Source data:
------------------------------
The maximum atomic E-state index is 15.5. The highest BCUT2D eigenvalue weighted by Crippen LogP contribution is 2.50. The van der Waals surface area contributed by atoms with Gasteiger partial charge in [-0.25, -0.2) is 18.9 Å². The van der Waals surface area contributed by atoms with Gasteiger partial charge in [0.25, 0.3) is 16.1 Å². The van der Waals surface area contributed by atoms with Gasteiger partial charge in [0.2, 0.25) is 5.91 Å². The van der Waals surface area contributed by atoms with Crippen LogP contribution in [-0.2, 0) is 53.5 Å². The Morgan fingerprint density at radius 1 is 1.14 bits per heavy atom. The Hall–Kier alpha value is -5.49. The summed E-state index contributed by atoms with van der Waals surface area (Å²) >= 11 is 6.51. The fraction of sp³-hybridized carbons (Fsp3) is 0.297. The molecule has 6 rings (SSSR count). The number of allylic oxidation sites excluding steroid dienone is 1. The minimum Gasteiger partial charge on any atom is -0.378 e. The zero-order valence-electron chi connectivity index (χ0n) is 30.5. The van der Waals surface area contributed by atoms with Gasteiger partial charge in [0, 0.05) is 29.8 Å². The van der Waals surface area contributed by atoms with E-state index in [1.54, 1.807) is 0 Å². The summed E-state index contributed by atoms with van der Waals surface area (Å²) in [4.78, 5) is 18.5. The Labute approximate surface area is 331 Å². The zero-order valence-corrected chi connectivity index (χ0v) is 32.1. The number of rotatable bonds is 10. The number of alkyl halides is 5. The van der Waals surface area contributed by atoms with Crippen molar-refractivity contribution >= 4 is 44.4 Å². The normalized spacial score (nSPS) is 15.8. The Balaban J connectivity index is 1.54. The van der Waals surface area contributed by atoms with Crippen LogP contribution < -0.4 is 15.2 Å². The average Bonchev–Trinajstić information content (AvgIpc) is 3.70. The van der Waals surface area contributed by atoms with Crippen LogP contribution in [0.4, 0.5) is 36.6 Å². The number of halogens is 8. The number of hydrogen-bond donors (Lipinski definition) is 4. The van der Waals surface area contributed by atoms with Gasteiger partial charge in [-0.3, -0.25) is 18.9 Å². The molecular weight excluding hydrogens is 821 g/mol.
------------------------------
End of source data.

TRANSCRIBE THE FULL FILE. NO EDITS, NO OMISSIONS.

The maximum atomic E-state index is 15.5. The highest BCUT2D eigenvalue weighted by Crippen LogP contribution is 2.50. The van der Waals surface area contributed by atoms with Gasteiger partial charge in [-0.25, -0.2) is 18.9 Å². The van der Waals surface area contributed by atoms with Gasteiger partial charge in [0.25, 0.3) is 16.1 Å². The van der Waals surface area contributed by atoms with Gasteiger partial charge in [0.2, 0.25) is 5.91 Å². The van der Waals surface area contributed by atoms with Crippen LogP contribution in [-0.2, 0) is 53.5 Å². The Morgan fingerprint density at radius 1 is 1.14 bits per heavy atom. The Hall–Kier alpha value is -5.49. The summed E-state index contributed by atoms with van der Waals surface area (Å²) >= 11 is 6.51. The fraction of sp³-hybridized carbons (Fsp3) is 0.297. The molecule has 6 rings (SSSR count). The number of allylic oxidation sites excluding steroid dienone is 1. The minimum Gasteiger partial charge on any atom is -0.378 e. The zero-order valence-electron chi connectivity index (χ0n) is 30.5. The van der Waals surface area contributed by atoms with Gasteiger partial charge in [0, 0.05) is 29.8 Å². The van der Waals surface area contributed by atoms with E-state index in [1.54, 1.807) is 0 Å². The summed E-state index contributed by atoms with van der Waals surface area (Å²) in [4.78, 5) is 18.5. The Labute approximate surface area is 331 Å². The zero-order valence-corrected chi connectivity index (χ0v) is 32.1. The number of rotatable bonds is 10. The number of alkyl halides is 5. The van der Waals surface area contributed by atoms with Crippen molar-refractivity contribution >= 4 is 44.4 Å². The normalized spacial score (nSPS) is 15.8. The Balaban J connectivity index is 1.54. The van der Waals surface area contributed by atoms with Crippen LogP contribution < -0.4 is 15.2 Å². The average Bonchev–Trinajstić information content (AvgIpc) is 3.70. The van der Waals surface area contributed by atoms with Crippen LogP contribution in [0.4, 0.5) is 36.6 Å². The number of halogens is 8. The number of hydrogen-bond donors (Lipinski definition) is 4. The van der Waals surface area contributed by atoms with Gasteiger partial charge in [-0.3, -0.25) is 18.9 Å². The molecular weight excluding hydrogens is 821 g/mol.